The site of ancient Titane in Korinthia was identified in 1840 by Ludwig Ross. It is located about 50 km SW of Corinth, just to the North-East of the small contemporary village of Titani, the former Voivonda. In antiquity, after Sikyon, it was probably the most important site in the Sikyonia region. However, it has remained, so far, a mostly unexplored site.
Titane was renowned in antiquity for its sanctuary of Asclepius. The sanctuary was described in detail by Pausanias who considered the cult of the god practiced on the site as ancient already at the time. None of the buildings and the monuments mentioned by the ancient traveller has been located. For over 160 years, starting with Ross, scholars have suggested several hypotheses on the location of the Asclepieion. Most of them assume that it was situated on the plateau of the upper city, NW of the acropolis; a few suggest its position to be on one of the lower terraces, in the direction of the Asopus river. However, all agree that nothing can be confirmed without proper excavations.
Fundamental research and mapping of the site was carried out by Ernst Meyer in 1937. The map he produced was, and still is, used by all scholars researching on ancient Titane. In 1975, Nikolaos Charlavtis added one feature to the map: the hypothetical borderline of the ancient town.
In 2004, the Belgian School at Athens carried out an initial archaeological and topographical investigation of the ancient site of Titane. This site, has, so far, remained a mostly unexplored site. None of the buildings mentioned by the ancient traveller have been located.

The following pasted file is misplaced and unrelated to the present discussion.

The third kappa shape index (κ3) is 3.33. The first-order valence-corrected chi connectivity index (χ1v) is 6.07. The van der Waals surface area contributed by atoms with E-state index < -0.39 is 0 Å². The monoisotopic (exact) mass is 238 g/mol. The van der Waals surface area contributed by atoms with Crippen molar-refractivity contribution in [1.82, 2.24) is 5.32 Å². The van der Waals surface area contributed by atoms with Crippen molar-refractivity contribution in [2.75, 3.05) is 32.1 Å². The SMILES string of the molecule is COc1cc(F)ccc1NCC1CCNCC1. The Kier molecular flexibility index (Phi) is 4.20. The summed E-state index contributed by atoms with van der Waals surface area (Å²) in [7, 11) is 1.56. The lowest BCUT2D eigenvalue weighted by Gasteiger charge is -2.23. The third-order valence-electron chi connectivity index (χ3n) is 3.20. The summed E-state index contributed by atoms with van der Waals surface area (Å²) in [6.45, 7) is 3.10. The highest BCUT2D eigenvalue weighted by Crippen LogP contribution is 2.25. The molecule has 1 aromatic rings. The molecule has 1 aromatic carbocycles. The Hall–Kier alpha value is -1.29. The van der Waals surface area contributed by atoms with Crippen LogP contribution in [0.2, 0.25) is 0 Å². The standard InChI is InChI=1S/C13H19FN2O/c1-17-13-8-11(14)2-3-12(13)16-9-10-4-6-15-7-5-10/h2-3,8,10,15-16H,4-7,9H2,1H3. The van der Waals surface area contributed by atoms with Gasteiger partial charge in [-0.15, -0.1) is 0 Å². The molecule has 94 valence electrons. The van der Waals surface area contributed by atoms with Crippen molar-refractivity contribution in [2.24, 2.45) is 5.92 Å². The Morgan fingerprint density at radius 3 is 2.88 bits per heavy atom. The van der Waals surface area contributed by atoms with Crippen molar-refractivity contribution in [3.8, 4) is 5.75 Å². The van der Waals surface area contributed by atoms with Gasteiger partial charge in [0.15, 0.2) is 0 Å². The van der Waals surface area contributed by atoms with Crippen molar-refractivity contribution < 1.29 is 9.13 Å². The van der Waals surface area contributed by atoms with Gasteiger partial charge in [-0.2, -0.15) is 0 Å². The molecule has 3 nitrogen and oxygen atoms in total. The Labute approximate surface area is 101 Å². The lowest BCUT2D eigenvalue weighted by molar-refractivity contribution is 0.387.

The most advanced geomatic techniques were used to draw up a new archaeological topographic map of the site and its surrounding area, a digital terrain model as well as the photogrammetry to set up an orthophoto map, specifically of the acropolis enclosure.
The aim of The “Titane revisited” project (2004-2008) is to locate the sanctuary of Asclepius and to establish the extent of the city in the course of the centuries. The excavations will clarify the historical, political and religious role played by Titane, situated midway two major centres, Nemea and Sicyon.
The continued investigation of the Titanč site near Corinth, by a team of the university of Gent and the present director of the NIA (the Netherlands Institute in Athens), former director of the BSA-EBA, Professor Kris Tytgat.